CZ-linked market maker received $400M from independent US affiliate of the exchange in Q1 2021
A Feb 16 Reuters report hinted at a possible contagion between the global platform and its American subsidiary, Binance.US. The news outlet said that an investigation into Binance's banking records and company messages showed it had access to a Silvergate Capital-hosted bank account that allegedly belonged to the US subsidiary. The report disclosed that Binance.US operating firm BAM Trading started sending money to market maker Merit Peak, registered as managed by Binance CEO Changpeng Zhao. In excess of $400 million was sent to this entity.
It was also determined that apart from the finance executive, several other high-ranking Binance.US personnel had access to the Binance.US Silvergate account. Several ex-regulators and executives at Binance and Silvergate have warned of potential conflicts of interest between Binance.US and its customers due to Merit Peak's undisclosed activities and ownership on the platform. Furthermore, the SEC referred to the market-making firm as a Binance entity in its December 2020 subpoena to Binance.US, seeking information on the firm.
Binance.US denied any wrongdoing
When asked about the transactions described in the bank records, Binance.US representative Kimberly Soward declined to comment on the matter. Instead, in a statement, she mentioned that the information used in the Reuters report was outdated. To highlight that the recent developments are inaccurate, the exchange clarified that only its employees have access to its bank accounts and that Merit Peak is a former market-making firm that ceased all activity on the platform in 2021. Top of it all, Binance.US said it always maintained a 1:1 reserve and asserted its commitment to transparency and maintaining the highest standards of security and regulatory compliance.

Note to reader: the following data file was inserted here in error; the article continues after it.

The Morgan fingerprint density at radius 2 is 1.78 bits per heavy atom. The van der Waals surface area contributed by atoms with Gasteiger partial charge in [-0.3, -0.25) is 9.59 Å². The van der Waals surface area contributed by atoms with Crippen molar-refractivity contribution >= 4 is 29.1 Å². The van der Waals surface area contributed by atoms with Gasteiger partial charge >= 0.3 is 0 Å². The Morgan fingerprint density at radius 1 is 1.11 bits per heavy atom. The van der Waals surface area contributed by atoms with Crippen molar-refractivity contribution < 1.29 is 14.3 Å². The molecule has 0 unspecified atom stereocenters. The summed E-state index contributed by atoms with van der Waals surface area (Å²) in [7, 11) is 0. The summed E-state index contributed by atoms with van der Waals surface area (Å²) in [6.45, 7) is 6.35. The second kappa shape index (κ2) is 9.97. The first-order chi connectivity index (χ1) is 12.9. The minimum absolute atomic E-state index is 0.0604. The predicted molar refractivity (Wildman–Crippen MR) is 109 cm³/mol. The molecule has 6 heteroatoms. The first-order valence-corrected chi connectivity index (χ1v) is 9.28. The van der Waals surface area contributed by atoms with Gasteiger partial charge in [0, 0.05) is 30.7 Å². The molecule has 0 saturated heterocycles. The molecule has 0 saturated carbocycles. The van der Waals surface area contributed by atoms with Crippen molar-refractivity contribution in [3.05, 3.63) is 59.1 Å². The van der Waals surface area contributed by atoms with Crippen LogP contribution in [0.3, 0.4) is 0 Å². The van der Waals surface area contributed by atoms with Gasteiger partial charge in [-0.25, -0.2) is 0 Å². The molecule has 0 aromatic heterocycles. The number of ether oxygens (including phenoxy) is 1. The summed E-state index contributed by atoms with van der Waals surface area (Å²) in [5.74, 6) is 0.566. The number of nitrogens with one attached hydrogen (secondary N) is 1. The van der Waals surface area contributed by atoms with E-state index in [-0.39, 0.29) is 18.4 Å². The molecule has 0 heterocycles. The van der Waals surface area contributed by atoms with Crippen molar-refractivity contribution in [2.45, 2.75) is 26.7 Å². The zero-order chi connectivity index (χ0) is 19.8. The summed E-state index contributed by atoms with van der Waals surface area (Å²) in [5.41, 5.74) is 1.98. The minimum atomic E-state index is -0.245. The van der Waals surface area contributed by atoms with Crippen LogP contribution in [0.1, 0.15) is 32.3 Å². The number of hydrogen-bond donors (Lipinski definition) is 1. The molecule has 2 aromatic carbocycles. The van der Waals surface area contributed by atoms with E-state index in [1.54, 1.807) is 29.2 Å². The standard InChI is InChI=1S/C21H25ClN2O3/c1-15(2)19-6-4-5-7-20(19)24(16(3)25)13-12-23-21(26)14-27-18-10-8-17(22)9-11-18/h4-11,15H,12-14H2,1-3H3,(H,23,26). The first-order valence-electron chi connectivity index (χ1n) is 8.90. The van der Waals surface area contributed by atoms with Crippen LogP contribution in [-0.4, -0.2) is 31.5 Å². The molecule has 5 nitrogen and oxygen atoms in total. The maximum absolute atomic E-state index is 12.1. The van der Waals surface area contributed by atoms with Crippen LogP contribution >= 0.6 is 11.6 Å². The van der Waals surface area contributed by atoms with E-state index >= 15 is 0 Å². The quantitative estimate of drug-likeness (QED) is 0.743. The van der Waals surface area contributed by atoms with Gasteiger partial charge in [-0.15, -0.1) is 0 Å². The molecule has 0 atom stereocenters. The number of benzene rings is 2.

SEC goes after BKCoin and its principals for alleged fraud
The US Securities and Exchange Commission last month filed a complaint against Miami-based hedge fund BKCoin for running a scheme using funds raised from investors. The commission alleged as per a recent Mar 6 statement crypto fraud involving approx. $100 million raised by the investment adviser firm’s co-founder Kevin Kang from more than 50 investors. The emergency action divulged that Kang “misappropriated [the funds], created false documents, and even engaged in Ponzi-like conduct. Kang used as much $12 million for his individual needs.
In related news, New York Attorney General Letitia James recently sued crypto exchange CoinEx for operating in the jurisdiction without regulatory approval. A Feb 22 press release said CoinEx allowed the services available via its website and mobile apps to be accessed in New York, violating the state’s Martin Act.
False representation as a crypto exchange
The Attorney General’s office insisted that since the Hong Kong-based crypto exchange is unregistered with either the Securities and Exchange Commission or the Commodities Futures Trading Commission (CTFC) as required by law, it is not a crypto exchange. Moreover, it failed to comply with a subpoena recently sent by Letitia James’ office requiring it to detail its activities in the state. Owing to these violations, the Attorney General wants a court order preventing CoinEx from branding itself as a crypto exchange. Letitia also wants CoinEx to implement geo-blocking such that residents of New York cannot access its website and mobile apps. Responding to the statement, CoinEx said it is actively working to address the allegations raised by the New York attorney general, insisting that it remains committed to regulatory compliance towards its goal to offer a safe and reliable user experience.